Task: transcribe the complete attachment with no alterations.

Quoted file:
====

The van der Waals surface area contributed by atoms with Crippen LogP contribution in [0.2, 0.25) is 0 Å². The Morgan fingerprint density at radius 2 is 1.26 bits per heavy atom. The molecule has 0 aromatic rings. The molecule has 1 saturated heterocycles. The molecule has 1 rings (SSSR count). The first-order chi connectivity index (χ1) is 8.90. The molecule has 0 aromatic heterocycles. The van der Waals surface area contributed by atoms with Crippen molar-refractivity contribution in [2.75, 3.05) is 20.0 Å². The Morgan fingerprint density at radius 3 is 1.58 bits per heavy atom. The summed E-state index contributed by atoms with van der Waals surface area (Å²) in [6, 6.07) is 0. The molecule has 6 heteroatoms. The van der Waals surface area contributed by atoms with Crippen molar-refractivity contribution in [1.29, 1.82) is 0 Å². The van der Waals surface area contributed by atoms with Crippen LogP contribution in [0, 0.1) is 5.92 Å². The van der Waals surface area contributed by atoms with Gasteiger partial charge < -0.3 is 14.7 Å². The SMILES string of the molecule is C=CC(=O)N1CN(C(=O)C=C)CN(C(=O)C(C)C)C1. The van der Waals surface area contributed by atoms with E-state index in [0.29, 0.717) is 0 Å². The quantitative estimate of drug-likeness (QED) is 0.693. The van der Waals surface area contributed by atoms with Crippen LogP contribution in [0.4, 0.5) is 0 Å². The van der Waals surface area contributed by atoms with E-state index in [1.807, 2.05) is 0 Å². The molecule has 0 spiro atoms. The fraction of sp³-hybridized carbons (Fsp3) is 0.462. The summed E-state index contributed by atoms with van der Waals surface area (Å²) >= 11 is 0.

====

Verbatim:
The van der Waals surface area contributed by atoms with Crippen LogP contribution in [0.2, 0.25) is 0 Å². The Morgan fingerprint density at radius 2 is 1.26 bits per heavy atom. The molecule has 0 aromatic rings. The molecule has 1 saturated heterocycles. The molecule has 1 rings (SSSR count). The first-order chi connectivity index (χ1) is 8.90. The molecule has 0 aromatic heterocycles. The van der Waals surface area contributed by atoms with Crippen molar-refractivity contribution in [2.75, 3.05) is 20.0 Å². The Morgan fingerprint density at radius 3 is 1.58 bits per heavy atom. The summed E-state index contributed by atoms with van der Waals surface area (Å²) in [6, 6.07) is 0. The molecule has 6 heteroatoms. The van der Waals surface area contributed by atoms with Crippen molar-refractivity contribution in [1.29, 1.82) is 0 Å². The van der Waals surface area contributed by atoms with Crippen LogP contribution in [0, 0.1) is 5.92 Å². The van der Waals surface area contributed by atoms with Gasteiger partial charge < -0.3 is 14.7 Å². The SMILES string of the molecule is C=CC(=O)N1CN(C(=O)C=C)CN(C(=O)C(C)C)C1. The van der Waals surface area contributed by atoms with E-state index in [0.29, 0.717) is 0 Å². The quantitative estimate of drug-likeness (QED) is 0.693. The van der Waals surface area contributed by atoms with Crippen LogP contribution in [0.4, 0.5) is 0 Å². The van der Waals surface area contributed by atoms with E-state index in [1.807, 2.05) is 0 Å². The molecule has 0 spiro atoms. The fraction of sp³-hybridized carbons (Fsp3) is 0.462. The summed E-state index contributed by atoms with van der Waals surface area (Å²) >= 11 is 0.